Edmonton, Alberta – the gateway to Canada’s north, home of the NHL’s Oilers and the CFL’s Eskimos, and the overly massive West Edmonton Mall. It is also the city that once was home to k.d. lang, Mac DeMarco, and Shiloh. Another name to add to the list is Faith Healer, the new project of Jessica Jalbert with much support from her friend and long-time collaborator Renny Wilson. While the two have been creating music together for years (summery garage-rock with the Tee-Tahs, self-explanatory Punk Explosion, and Liz Phair-style indie rock on Jalbert’s debut solo album, Brother Loyola), the project as Faith Healer might be the one that expands their notoriety beyond the Alberta capital city.
The first album under the Faith Healer moniker, Cosmic Troubles, is a terrific, psychedelic experience. It doesn’t overwhelm with reverb and rivaling guitars like Thee Oh Sees nor feel trippy like The Ghost of a Saber Tooth Tiger. Instead, it is much more intimate, a touch dreamy, and even a little romantic. This approach plus the themes (self-awareness, relationships), and the almost dead-pan vocals of Jalbert recall the brilliant Fast-Moving Clouds by Sarah Bethe Nelson, in particular on “No Car” and “Universe”, specifically the ability to create an enormous amount of atmosphere with the slow build followed by the wildly catchy guitar riffs. They’re breathtaking.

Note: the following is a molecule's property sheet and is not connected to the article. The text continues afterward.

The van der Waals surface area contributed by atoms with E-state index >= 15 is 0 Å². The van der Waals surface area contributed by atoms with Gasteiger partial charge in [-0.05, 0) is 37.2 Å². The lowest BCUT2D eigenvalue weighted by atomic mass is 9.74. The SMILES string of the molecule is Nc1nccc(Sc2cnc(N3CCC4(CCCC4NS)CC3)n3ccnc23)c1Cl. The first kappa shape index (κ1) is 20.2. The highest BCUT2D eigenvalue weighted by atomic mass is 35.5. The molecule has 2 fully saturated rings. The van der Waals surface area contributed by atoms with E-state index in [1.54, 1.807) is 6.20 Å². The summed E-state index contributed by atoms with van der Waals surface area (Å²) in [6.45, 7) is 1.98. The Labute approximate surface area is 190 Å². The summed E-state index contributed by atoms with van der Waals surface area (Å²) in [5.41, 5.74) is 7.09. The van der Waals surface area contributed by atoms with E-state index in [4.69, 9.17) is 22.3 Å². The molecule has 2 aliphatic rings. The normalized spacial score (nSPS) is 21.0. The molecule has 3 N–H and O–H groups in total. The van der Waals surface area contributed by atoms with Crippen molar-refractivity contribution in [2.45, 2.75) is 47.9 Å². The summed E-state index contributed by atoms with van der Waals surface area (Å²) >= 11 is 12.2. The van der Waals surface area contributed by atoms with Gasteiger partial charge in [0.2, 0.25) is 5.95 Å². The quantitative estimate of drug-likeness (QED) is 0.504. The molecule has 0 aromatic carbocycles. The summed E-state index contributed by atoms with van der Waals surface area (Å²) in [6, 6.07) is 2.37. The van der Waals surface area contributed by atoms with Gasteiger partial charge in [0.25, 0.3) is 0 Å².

Even on the self-wallowing singles (such as the opener “Acid”) and the break-up songs (e.g., “Again”, which resonates with the sounds of Portland’s Blouse), Jalbert and Wilson are able to produce songs that give the opposite feeling, namely that of freedom and excitement. “Fools Rush In”, meanwhile, has the utopian feel of music of the late ’60s yet speaks about the difficulties of living with someone. It’s a beautiful, mellow track that leads. But not all the tracks are psychedelic oriented, as “Infinite Return” pays homage to Joni Mitchell ’70s-esque soft-rock tune.
Although the album has a number of outstanding songs, “Canonized” is the star. It’s grittier, rawer than any of the other tracks. It has an edge of anger and even detestation as Jalbert sings about getting over someone. It’s a song that could rip out a person’s heart but then there’s a feeling of satisfaction and euphoria as the songs reaches is buzzing climax.
Whereas “Canonized” is a hard-hitting track, “Until the World Lets Me Go” is full of optimism and a wonderful ending. A coming-of-age song, it leaves the listener on a high. Despite the album’s title and the songs before it, all the troubles are left behind on this spacy tune and on this awesome record. Move over k.d. lang and Mac DeMarco, here comes Faith Healer.
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